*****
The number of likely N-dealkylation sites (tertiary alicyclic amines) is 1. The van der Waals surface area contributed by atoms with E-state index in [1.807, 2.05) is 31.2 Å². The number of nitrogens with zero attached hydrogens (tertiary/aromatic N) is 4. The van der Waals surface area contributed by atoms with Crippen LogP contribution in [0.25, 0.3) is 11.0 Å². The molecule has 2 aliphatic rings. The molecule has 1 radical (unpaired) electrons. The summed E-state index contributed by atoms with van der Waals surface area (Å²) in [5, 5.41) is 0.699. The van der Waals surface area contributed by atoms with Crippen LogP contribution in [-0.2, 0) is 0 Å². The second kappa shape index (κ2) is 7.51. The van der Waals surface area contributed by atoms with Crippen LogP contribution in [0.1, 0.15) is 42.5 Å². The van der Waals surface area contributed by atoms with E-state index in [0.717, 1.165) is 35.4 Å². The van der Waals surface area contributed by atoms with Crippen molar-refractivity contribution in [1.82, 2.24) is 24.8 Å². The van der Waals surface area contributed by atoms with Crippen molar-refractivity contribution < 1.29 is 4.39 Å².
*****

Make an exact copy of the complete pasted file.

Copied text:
The number of likely N-dealkylation sites (tertiary alicyclic amines) is 1. The van der Waals surface area contributed by atoms with E-state index in [1.807, 2.05) is 31.2 Å². The number of nitrogens with zero attached hydrogens (tertiary/aromatic N) is 4. The van der Waals surface area contributed by atoms with Crippen LogP contribution in [0.25, 0.3) is 11.0 Å². The molecule has 2 aliphatic rings. The molecule has 1 radical (unpaired) electrons. The summed E-state index contributed by atoms with van der Waals surface area (Å²) in [5, 5.41) is 0.699. The van der Waals surface area contributed by atoms with Crippen LogP contribution in [-0.2, 0) is 0 Å². The second kappa shape index (κ2) is 7.51. The van der Waals surface area contributed by atoms with Crippen LogP contribution in [0.1, 0.15) is 42.5 Å². The van der Waals surface area contributed by atoms with E-state index in [0.717, 1.165) is 35.4 Å². The van der Waals surface area contributed by atoms with Crippen molar-refractivity contribution in [1.82, 2.24) is 24.8 Å². The van der Waals surface area contributed by atoms with Crippen molar-refractivity contribution < 1.29 is 4.39 Å².